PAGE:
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Improving Healthcare for Latinos in the Face of DACA Threats

October 19, 2017

Improving Healthcare for Latinos in the Face of DACA Threats

In California, many Latinos don’t have a regular primary physician. According to the Pew Hispanic Center, race and ethnicity, as well as concerns about English skills, are among the top reasons why. One Sonoma County health center is trying to improve care by boosting its number of Latino caregivers. But that program is in jeopardy because of recent moves by the Trump administration.

About an hour north of San Francisco, Petaluma Health Center recently started a Medical Assistant training program, which recruits and trains bicultural students to join the health care profession. While Latinos make up 39 percent of California’s population, they make up just 7 percent of California’s nurses and 5 percent of its doctors.

Pedro Toledo, the Chief Administrative Officer of the Petaluma Health Center, has been working for years to try to increase the number of Latino health care workers. He says that of the 35-thousand patients they serve, about half are Latino.

A 2016 Sonoma County health survey found that Latinos are more likely to suffer from chronic disease and less likely to access behavioral health care than their white neighbors. Toledo says that improvements in the care for Latino patients might come from the cultural and demographic background of their healthcare providers. “We have a goal to make sure that our workforce actually reflects the community we serve in,” Toledo says. “For various reasons. One is just being able to connect from a cultural standpoint with patients.”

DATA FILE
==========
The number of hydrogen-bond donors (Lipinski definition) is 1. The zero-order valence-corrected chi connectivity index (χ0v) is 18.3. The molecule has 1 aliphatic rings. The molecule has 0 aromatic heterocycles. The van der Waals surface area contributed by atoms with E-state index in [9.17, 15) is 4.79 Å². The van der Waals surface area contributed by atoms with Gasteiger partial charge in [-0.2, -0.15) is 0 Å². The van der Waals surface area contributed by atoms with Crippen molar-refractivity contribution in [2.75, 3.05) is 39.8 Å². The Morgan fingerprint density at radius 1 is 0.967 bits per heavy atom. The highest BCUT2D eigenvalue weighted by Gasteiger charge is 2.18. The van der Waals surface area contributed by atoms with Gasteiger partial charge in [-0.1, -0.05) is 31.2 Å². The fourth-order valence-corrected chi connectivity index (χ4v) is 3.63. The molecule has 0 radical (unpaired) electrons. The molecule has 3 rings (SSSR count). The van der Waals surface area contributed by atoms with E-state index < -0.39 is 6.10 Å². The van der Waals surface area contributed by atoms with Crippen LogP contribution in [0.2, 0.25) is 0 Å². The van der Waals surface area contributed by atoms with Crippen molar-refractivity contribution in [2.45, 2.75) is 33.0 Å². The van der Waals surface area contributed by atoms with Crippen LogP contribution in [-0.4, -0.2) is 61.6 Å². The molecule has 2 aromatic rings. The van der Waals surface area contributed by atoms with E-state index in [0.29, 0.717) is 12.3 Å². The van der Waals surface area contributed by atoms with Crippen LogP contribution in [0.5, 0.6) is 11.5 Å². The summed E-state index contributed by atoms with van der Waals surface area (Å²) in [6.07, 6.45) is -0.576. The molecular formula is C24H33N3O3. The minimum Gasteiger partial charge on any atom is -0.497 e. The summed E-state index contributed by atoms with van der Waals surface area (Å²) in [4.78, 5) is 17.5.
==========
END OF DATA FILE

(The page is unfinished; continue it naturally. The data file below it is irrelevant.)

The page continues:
Toledo says that many of their employees are immigrants, and dozens are DACA recipients. He says, “In our area, DACA students and DACA participants are a big segment of the community and represent a significant number of the workforce, including here at the Petaluma Health Center.”

If DACA goes away, Pedro says Petaluma Health Center’s hopes to recruit more Latino caregivers would suffer. “It would devastate our operations,” he says.

For the clinic – and for others – it’s becoming harder to keep and recruit workers. A study published by Duke University Press found that anti-immigration policy leads to less participation in any public institution. It’s what’s called “cautious citizenship,” and makes Latino citizens and non-citizens avoid situations that bring their status into question.

Hector Hernandez is a brand new medical assistant at the Petaluma Health Center. Hernandez says that the uncertainty of the future of the DACA program is keeping his peers from seeking jobs. “It’s just putting that fear out there that you may not know what’s going to happen today or tomorrow,” he says.


REPORTER: Margaret Katcher

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